Monkey, Free for Week-end, Brought Home

August 4, 1947

Monkey on the loose! Tiny Chris, a Panamanian Rhesus monkey recently mailed to Pasadena as a household pet, spent the weekend swinging around the 1100 block of Rose Avenue, ignoring the increasingly frenzied calls of owner Mrs. Ruby Whitehead. The little guy spent his freedom hopping from tree to tree, occasionally dipping down to harass a chicken in its coop.

Neighbor Pearl Scanlon spotted him at 1151 Vinedo Street and called the police. The cops turned the matter over to the Humane Society, but they couldn’t catch him, either.

Chris’ lost weekend came to a natural end when he got weak from hunger and hung listlessly from a eucalyptus. When Ruby came by, Chris permitted her to bring him home to 1103 Rose Ave., where he feasted on grapes and bananas and was repeatedly reminded what a bad little sweet wee rotten monkey darling he was.

Suggested reading: The Complete Adventures of Curious George

Published by

Kim Cooper

Kim Cooper is the creator of 1947project, the crime-a-day time travel blog that spawned Esotouric’s popular crime bus tours, including The Real Black Dahlia. She is the author of The Kept Girl, the acclaimed historical mystery starring the young Raymond Chandler and the real-life Philip Marlowe, and of The Raymond Chandler Map of Los Angeles. With husband Richard Schave, Kim curates the Salons and forensic science seminars of LAVA- The Los Angeles Visionaries Association. When the third generation Angeleno isn’t combing old newspapers for forgotten scandals, she is a passionate advocate for historic preservation of signage, vernacular architecture and writer’s homes. Kim was for many years the editrix of Scram, a journal of unpopular culture. Her books include Fall in Love For Life, Bubblegum Music is the Naked Truth, Lost in the Grooves and an oral history of Neutral Milk Hotel.

One thought on “Monkey, Free for Week-end, Brought Home”

  1. Fourteen-year-old Patsy Pfeifer has two ambitions in life. One is to see a rodeo. Like many teenage girls, she is crazy about horses. When she’s not reading about them in stories by Will James, the straight-A student paints pictures of them.

    Her other ambition is to walk. Patsy has been bedridden since she got polio around Christmas 1942. One day, after she had been in the hospital for a few months, she was surprised to see actress Shirley Temple at her bedside, giving her an award for her essay on “What Florence Nightingale’s Life Means to Children.â€Â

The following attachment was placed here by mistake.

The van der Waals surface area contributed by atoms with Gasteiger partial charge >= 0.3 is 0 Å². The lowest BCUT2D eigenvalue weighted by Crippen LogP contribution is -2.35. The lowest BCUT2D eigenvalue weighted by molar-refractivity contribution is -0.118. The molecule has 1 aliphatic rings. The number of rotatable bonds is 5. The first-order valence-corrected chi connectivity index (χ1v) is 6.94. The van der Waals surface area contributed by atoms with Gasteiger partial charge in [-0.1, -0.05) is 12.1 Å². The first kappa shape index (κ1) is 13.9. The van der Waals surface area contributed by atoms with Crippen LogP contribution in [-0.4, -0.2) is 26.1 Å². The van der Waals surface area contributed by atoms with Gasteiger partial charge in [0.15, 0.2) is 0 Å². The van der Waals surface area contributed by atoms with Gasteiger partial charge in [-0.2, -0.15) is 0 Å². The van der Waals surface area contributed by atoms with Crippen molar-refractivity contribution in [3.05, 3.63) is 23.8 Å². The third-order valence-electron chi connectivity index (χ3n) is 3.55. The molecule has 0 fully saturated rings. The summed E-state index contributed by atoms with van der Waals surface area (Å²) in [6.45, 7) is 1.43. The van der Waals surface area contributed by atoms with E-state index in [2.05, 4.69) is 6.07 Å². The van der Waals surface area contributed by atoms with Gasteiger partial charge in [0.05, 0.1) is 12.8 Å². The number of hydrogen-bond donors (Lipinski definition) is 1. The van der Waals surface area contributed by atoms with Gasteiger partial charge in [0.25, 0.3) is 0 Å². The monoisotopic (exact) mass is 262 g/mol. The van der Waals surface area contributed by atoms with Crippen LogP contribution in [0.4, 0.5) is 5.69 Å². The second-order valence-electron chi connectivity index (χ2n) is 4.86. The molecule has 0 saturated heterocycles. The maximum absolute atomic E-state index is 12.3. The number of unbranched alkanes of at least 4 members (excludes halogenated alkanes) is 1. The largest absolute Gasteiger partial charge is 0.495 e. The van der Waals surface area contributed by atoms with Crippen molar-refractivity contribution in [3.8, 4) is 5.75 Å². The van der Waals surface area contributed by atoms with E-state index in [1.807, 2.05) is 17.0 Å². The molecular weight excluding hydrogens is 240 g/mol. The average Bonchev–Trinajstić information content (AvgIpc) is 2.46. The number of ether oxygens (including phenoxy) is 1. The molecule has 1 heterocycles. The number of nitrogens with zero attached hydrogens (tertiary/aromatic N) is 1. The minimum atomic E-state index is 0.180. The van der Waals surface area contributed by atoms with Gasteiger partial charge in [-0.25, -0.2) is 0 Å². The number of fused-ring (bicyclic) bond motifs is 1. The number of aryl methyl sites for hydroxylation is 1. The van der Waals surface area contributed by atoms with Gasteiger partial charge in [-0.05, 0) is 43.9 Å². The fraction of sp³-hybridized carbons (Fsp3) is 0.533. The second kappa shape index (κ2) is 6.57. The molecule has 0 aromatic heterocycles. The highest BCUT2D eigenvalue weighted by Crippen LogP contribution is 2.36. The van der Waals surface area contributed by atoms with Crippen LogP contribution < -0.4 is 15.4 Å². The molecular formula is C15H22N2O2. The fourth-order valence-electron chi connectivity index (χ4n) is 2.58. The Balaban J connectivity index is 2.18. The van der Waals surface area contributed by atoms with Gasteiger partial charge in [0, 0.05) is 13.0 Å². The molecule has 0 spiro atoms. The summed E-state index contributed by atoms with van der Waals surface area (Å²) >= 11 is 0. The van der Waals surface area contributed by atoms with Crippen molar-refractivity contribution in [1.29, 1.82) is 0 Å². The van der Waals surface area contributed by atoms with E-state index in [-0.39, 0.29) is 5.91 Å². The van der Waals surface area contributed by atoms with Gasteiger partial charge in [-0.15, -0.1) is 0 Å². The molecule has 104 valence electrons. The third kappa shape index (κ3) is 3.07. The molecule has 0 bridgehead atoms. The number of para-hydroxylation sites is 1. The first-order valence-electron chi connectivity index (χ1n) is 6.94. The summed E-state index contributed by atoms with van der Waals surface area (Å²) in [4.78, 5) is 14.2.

By 1947, having undergone seven operations, Patsy was at home, 316 N. Bonnie Brae St., where the walls of her bedroom were lined with books. A teacher from the Infantile Paralysis Foundation paid four visits to give her art lessons. After that, she hitched herself up on one elbow in bed to paint watercolors of whatever she could see from the window: flowers, the sky and clothes drying on the neighbors’ lines. Or whatever she could imagine, like horses.

    Sheriff’s Capt. A.D. Guasti read The Times story about Patsy’s wish to see a rodeo and Sheriff Eugene Biscailuz invited her to the one being sponsored at the Coliseum by the Los Angeles County Sheriff’s Relief Association.

    In September 1947, Patsy, her mother, Margaret, and brother Jackie visited Childrens Hospital to donate one of Patsy’s watercolors to Mrs. Richard M. White, executive secretary of the Los Angeles Chamber of the National Foundation for Infantile Paralysis.

    There’s no telling what became of Patsy after that or whether she ever walked again. Her name never reappears in The Times, but neither does it appear in the California Death Index. To those who would maintain that the past was a simpler, less complicated time, I can only say: Not when it comes to medicine.


Leave a Reply